Pickens bounces back from his failed European adventure
When Matt Pickens suited up for Colorado in the Rapids' 2-1 loss to Chivas USA back in the March 21 season opener, it was his first competitive match since 2007.
For the past two years, the former Chicago Fire goalkeeper has taken the road less traveled, bouncing around from trials and clubs in Europe. Such adversity is nothing new for Pickens.
After returning to the team in 2005, Pickens would receive his chance to start a year later when incumbent Zach Thornton was injured. After filling in and impressing with his shot-stopping skills, Pickens made the spot his own. In 2007, the Fire traded Thornton away (ironically to the Rapids) to cement Pickens' status.
"Often times when young players get the opportunity to step in and contribute, they fail because the moment gets to them, put too much pressure on themselves, or perhaps they have a run of bad luck. Matt was able to make the most of his opportunity and run with it," said Diego Gutierrez, a former teammate on the Fire. "When his moment came, he stepped up, played with confidence, made saves that were both routine and extraordinary, and made his teammates better. With the goalkeeper position, you want someone who projects confidence to your team, and Matt was able to that and more."
In 2007, Pickens allowed a paltry 1.15 goals per game in his first full season (which included a consecutive scoreless streak of 246 minutes), as Chicago advanced to within one game of the MLS Cup. His position in Chicago seemed secure and his reputation as a rising star in MLS was cemented. Most young players would have been content. However, for a man nicknamed "Slim Pickens" by the Fire fans, it just wasn't enough.
"I think the goal of every young goalkeeper is to prove himself in Europe," Pickens said about the next stage of his career. "I knew for awhile that's where I wanted to go."
He just wasn't expecting to pack up his suitcase quite so much.
It all started in late 2007 with Norwich City, a Championship club in England that was looking for a goalkeeper to challenge their No. 1. That trial didn't work out, but he then landed with another Championship side, Queens Park Rangers, in February 2008. It was here that he would stick, eventually signing a deal with the full knowledge that he would be a reserve player. Pickens was fine with this, figuring that it would give him a chance to get acclimated and most importantly, a chance to improve himself.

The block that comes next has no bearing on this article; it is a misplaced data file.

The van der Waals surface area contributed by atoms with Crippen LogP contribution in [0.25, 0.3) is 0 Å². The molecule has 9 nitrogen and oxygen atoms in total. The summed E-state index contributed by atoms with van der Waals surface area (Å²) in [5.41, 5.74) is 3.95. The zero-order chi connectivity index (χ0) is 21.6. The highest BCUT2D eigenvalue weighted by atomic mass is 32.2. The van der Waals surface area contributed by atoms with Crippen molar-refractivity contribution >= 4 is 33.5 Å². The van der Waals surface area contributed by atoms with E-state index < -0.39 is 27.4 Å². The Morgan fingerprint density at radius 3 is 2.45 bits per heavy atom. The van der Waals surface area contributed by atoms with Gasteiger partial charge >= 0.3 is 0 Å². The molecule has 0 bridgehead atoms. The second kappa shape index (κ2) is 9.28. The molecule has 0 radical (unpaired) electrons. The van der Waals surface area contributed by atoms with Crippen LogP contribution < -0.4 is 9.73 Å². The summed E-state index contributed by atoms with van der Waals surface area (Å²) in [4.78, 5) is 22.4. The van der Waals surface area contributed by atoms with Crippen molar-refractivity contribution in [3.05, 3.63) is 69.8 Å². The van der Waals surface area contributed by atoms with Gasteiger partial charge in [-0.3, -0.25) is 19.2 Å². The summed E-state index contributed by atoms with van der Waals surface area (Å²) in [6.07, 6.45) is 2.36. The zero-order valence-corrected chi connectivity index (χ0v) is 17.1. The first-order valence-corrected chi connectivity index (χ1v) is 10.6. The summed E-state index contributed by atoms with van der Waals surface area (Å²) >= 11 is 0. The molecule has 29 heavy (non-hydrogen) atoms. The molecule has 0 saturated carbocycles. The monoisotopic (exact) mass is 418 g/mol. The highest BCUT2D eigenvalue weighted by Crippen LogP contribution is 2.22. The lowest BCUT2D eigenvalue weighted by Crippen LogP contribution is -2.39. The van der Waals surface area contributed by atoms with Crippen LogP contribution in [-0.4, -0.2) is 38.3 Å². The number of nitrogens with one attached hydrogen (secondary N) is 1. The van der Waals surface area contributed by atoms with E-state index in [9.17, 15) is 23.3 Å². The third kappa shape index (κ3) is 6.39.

"Then I hurt my shoulder," Pickens said. "I didn't know how bad it was 'til after the season. It really threw things off."
Amidst all this uncertainty, Queens Park signed a former Premier League goalkeeper. With playing time uncertain, Pickens asked for his release. He figured that it'd be more ideal to find another club than be mired on the bench. This is where his frequent-flier miles would kick in.
Between August and November of 2008, Pickens would spend a week on trial with Hibernian in Scotland. This was followed by a stint in northern England -- "once you get outside of London the food gets a bit questionable," Pickens said -- for a training period of two weeks with Doncaster and then with Nottingham Forest, where a deal appeared close but ultimately was never finalized.
Undeterred, Pickens embarked on a trial with Scotland's Falkirk, before heading back to the United States in November. With the U.S. in the midst of preparing for a World Cup qualifier against Guatemala in Denver, head coach Bob Bradley called the goalkeeper into camp. Bradley's no stranger to Pickens' ability -- he was coach of the Fire when Pickens was playing with the Fire's PDL team.